“The Black Power Mix Tape 1967-1975,” playing at Space Gallery in Portland at 7:30 p.m. Friday, begins with this disclaimer: “This film consists of footage shot by Swedish reporters from 1967-1975. It does not presume to tell the whole story of the Black Power Movement, but to show how it was perceived by some Swedish filmmakers.”

That unique perspective on this endlessly fascinating (and endlessly documented) era in American history lends the film’s examination of the flowering and tumultuous growth of the Black Power movement an added level of interest for viewers who think they’ve seen and heard it all.

It is, of course, embarrassing (but hardly surprising) that foreign journalists were able to provide a more insightful picture of the civil rights movement than the contemporary U.S. media. “Outsiders,” while necessarily prone to ask naive questions, are also less likely to overlook facts and ideas based on cultural prejudices.

That outsider’s perspective is evident in the film, as the collected interviews give more attention to activists whose legacies, when compared with those of Martin Luther King Jr. and Malcolm X, have faded somewhat.

More militant and forthrightly revolutionary leaders such as Stokely Carmichael, Angela Davis and Eldridge Cleaver, whose agendas went beyond the initial (and more palatable to middle America) demonstrations of King into more radical and threatening calls for economic and political revolution, are given time to express their ideas by crews from Socialist Sweden. And it’s interesting to see how the blacks being interviewed seem more willing to open up to white journalists from outside their own country.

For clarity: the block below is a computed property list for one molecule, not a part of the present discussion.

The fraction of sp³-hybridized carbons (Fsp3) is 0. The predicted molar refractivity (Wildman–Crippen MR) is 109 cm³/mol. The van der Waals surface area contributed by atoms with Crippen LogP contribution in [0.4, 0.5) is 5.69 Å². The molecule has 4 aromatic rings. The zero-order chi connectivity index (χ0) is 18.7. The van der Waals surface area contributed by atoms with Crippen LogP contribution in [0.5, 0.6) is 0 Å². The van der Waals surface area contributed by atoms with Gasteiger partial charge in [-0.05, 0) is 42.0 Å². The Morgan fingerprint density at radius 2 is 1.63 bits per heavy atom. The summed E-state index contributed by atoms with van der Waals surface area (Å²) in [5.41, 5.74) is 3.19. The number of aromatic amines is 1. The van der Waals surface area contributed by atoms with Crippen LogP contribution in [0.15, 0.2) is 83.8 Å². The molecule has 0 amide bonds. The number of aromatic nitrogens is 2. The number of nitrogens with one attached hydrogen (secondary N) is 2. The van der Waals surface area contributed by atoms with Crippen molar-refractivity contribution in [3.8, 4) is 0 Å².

For viewers skeptical of the entertainment value of message-driven documentaries, “The Black Power Mix Tape” provides a mixed bag. On the plus side, the film casts light on some oft-ignored events in the civil rights movement such as the Attica prison riot, Cleaver being given sanctuary (and a Black Panther embassy) by the newly independent Algeria, and the still-defiant Angela Davis’ trial (literally for her life) against California Gov. Ronald Reagan.

The titular “mix tape” idea is apt — the film traces the history of the Black Power movement through an overlapping sequence of interviews, voice-overs, filmed footage and judicious use of period and original music from Questlove — not a comprehensive history so much as an effectively impressionistic patchwork that gradually creates a compelling portrait.

On the minus side, the film loses focus as the years roll on, with more generic footage and a dearth of latter-day charismatic spokespeople perhaps explainable by the fact that, as the fight ground on, many of those leaders ended up dead or jailed — or, as the film contends, derailed by the scourge of drugs that essentially crippled a generation.

As to a final message, “The Black Power Mix Tape” seems to hold hope that, by keeping alive the lessons and teachers of the past on film, a new generation will be inspired to fight for justice.

Mentioning “the 1 percent” by name, activist Sonia Sanchez urges everyone to fight the good fight for social and economic justice, noting that “the reward is knowing that when you die, there’s a better world for your children. This is a lifetime job.”

Admission to Friday’s all-ages screening is $5 for Space members and students with ID, and $7 for non-members. Go to space538.org for more information.

Dennis Perkins is a freelance writer.


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